Monday, November 14, 2016
The Difficult Conversation
We've stopped knowing how to have uncomfortable conversations with each other in every area of our lives - work, family, politics.
In fact, I've really never learned how to do this. In my family of origin, during my life until I was 12 years old, we swept things under the rug. And then when there were disagreements in my house, they were loud, sometimes violent and very scary. My parent's swung from "Everything is Fine," to "I want to Fucking Kill You," over and over again.
When everyone got sober, things got better, but my training was done. I avoided conflict at all costs.
This was the main reason I wrote my memoir. I felt my whole life had been shaped by choosing to get along instead of learning to share my feelings when they weren't what either of my parents wanted to hear - and I wanted to show the price I paid for that so that others would learn to have the difficult conversations with their loved ones.
Over the last 40 years, I have slowly learned to have difficult conversations more often, but I still avoid them for the most part. It took me 5 years to leave my first husband because I was in fear of the difficult conversation with him. I've let friendships just disappear because the difficult conversation was just too difficult. I avoided doing my art for fear of criticism, feedback and another's take on my craft.
Over the last 8 years, I have learned to be more brave, and more vulnerable. I have begun to share my perspectives more, but have lived in fear that I'd be stomped on by people who hold strong positions from the left, the right, the spiritual communities and the secular communities. I have done my craft in public, and learned to hear feedback that challenged me, but made my work better. I have been listening to every political perspective (maybe not close enough always) to try and learn from those that I know have something to teach me.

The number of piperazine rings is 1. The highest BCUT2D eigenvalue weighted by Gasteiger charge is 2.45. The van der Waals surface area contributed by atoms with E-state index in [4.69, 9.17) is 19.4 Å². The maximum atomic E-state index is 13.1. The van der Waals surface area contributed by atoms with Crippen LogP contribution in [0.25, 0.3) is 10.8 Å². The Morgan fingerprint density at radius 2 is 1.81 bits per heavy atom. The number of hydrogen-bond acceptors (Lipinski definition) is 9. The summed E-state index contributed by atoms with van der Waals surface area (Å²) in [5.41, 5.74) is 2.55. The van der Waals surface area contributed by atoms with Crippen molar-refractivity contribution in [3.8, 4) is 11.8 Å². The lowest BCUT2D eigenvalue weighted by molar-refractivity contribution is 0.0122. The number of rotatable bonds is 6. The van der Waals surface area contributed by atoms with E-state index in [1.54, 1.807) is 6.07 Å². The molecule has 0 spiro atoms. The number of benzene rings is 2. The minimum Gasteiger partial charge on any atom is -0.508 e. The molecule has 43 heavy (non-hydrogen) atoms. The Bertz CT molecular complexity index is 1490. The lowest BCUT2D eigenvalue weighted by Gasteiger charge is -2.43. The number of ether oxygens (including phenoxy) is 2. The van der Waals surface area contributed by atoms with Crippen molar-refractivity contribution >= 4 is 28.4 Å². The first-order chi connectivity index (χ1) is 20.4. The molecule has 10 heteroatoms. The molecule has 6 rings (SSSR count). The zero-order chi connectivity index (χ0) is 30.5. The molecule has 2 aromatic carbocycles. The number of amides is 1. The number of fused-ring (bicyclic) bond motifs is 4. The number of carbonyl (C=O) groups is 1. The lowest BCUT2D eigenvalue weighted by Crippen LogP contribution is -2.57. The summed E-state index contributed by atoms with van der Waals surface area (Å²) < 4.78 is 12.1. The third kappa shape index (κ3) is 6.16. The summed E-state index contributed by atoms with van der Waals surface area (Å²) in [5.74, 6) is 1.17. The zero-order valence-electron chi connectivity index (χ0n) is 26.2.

Part of why I am afraid to sit with the discomfort of the tension and unknown that comes with having these conversations, is that I haven't learned to tolerate it on a basic physiological level. I think we are hard-wired to avoid this discomfort for survival reasons. It's from a primitive part of our brain. It served us as animals. But I now see that maybe it is no longer serving us as homo sapiens.
I wonder if this is why people feel more comfortable saying things on social media? There is a buffer. We're not in the room with each other. And of course, this has then led to an unleashing of views that do not know how to maintain relationship. We've gone from feeling silenced to then only being around those who agree with us (no fear of discomfort), and then sliming each other from our silo-ed bunkers.
We have lost the art of sharing our fears, hopes, pain, anger and vulnerability. Or in my case, I have perfected it by doing it from a stage or a page, but not one-on-one where it feels just too scary. When we are sitting face-to-face and willing to create safe space for the other, we both get to risk having to look deeply and see our own biases, blind spots and hardline thinking.
I am looking in the mirror deeply to see my part in all of this mess. That is what I do. Sometimes to a fault, but I feel it is the only place to start.
Maybe this is part of what my new book is about - How we slowly heal ourselves from our allegiance to old family systems so that we can learn to speak our truths, and to hear truth about ourselves from the others around us who have something to teach us in the end.